Choosing an elective that is based on one of your strongest academic subjects is the best way to find out if choosing a college major in the subject is right for you. You will have to make the transition from mainly using rote- memorization in high school to application based learning on tests, papers, and other assignments. Finding an elective that helps you learn these critical thinking skills in high school will greatly help you in college. One way to choose an elective that best corresponds to your subject interests is to take the Myers-Briggs personality test and use it to find what subject matter connects to your personality type. Most students change their majors numerous times once they start college because they either did not spend enough time thinking about how to approach finding the right major before they started school. To avoid this, take time out of your schedule to talk to a guidance counselor, find electives that meet your subject interests and personality type, and do outside reading on your favorite subjects before starting college. Though most students do not take electives as seriously as their main courses, focusing on an elective that interests you may help you find a college major that you will finish school with a degree in.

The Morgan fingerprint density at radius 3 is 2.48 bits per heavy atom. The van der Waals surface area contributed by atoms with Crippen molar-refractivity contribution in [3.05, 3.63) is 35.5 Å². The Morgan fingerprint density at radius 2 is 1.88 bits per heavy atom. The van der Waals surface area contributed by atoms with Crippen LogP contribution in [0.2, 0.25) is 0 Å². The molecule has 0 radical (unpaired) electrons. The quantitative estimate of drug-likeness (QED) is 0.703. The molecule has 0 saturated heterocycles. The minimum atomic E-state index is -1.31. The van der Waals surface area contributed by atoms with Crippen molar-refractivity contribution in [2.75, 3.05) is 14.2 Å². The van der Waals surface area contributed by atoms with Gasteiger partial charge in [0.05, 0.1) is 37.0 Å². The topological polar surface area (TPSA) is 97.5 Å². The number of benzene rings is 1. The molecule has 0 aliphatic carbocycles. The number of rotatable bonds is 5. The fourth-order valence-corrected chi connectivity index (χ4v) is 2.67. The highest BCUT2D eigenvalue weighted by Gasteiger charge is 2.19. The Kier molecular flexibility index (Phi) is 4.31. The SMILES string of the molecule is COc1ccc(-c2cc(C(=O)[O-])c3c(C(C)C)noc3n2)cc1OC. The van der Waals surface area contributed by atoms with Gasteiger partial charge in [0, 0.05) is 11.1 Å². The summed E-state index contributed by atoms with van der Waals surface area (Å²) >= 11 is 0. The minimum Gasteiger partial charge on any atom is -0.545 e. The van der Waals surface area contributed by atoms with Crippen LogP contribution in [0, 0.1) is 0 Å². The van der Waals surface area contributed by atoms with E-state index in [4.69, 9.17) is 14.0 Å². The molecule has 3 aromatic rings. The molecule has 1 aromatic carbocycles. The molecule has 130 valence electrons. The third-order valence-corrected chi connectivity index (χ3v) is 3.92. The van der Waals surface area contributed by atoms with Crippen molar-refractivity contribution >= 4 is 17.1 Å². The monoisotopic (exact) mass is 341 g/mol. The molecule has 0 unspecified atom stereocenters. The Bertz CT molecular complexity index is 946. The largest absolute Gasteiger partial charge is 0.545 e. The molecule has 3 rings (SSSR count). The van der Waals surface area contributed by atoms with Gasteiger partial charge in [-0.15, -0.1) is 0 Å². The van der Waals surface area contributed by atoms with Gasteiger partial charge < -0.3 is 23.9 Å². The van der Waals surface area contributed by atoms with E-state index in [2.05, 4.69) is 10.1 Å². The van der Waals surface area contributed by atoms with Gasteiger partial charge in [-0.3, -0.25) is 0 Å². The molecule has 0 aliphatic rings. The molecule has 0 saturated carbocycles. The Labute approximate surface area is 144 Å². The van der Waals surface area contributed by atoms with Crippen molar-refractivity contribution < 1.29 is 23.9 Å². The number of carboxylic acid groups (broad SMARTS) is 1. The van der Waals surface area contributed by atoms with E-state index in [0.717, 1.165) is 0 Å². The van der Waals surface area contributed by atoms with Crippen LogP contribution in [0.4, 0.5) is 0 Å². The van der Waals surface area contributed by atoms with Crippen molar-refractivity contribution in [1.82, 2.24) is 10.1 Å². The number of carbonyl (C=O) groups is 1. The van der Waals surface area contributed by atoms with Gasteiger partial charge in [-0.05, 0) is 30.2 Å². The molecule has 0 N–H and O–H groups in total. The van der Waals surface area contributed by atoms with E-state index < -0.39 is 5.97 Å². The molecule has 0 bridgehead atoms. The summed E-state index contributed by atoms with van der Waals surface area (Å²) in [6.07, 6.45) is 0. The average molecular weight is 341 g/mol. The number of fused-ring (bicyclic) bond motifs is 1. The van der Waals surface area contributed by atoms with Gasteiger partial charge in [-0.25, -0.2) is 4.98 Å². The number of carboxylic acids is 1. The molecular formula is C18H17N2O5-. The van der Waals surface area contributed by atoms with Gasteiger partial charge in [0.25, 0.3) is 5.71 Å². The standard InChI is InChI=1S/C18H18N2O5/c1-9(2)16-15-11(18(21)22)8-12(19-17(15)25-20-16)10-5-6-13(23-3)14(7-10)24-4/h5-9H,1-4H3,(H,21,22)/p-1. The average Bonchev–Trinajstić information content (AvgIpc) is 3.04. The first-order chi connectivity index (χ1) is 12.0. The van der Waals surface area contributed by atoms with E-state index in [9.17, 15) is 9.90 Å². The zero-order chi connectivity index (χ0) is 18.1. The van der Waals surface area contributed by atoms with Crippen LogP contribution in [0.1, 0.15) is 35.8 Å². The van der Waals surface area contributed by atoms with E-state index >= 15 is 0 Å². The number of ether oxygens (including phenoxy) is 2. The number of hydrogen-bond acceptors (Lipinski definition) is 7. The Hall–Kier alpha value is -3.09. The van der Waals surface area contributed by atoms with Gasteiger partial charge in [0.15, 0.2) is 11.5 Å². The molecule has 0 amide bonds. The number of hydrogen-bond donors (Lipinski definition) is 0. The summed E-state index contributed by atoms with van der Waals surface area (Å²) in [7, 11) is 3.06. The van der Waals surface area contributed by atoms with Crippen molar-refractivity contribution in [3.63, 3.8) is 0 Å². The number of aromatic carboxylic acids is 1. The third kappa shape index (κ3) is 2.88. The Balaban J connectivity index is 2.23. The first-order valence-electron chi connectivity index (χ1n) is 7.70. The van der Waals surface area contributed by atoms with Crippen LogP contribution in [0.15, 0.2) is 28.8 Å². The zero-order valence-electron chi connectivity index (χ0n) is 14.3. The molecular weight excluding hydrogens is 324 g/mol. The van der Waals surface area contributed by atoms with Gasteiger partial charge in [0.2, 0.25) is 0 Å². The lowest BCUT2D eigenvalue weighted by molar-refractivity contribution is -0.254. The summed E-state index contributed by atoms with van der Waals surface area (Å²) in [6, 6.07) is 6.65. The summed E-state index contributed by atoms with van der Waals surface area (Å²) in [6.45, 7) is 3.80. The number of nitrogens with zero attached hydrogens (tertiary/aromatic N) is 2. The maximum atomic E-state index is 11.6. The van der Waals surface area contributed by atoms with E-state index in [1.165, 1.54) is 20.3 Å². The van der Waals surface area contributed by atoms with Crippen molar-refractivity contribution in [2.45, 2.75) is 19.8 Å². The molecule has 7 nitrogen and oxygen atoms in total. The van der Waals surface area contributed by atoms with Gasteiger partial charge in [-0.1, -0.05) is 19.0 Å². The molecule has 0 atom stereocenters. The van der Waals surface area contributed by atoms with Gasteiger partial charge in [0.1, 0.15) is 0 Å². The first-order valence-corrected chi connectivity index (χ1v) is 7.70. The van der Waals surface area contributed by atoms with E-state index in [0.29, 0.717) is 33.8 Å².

Take a look at the link below:


About Julie

Julie is a tutor and featured blogger with Academic Advantage Online Tutoring who enjoys Reading, Writing, Studying the arts, humanities, and sciences.


More College Planning Updates…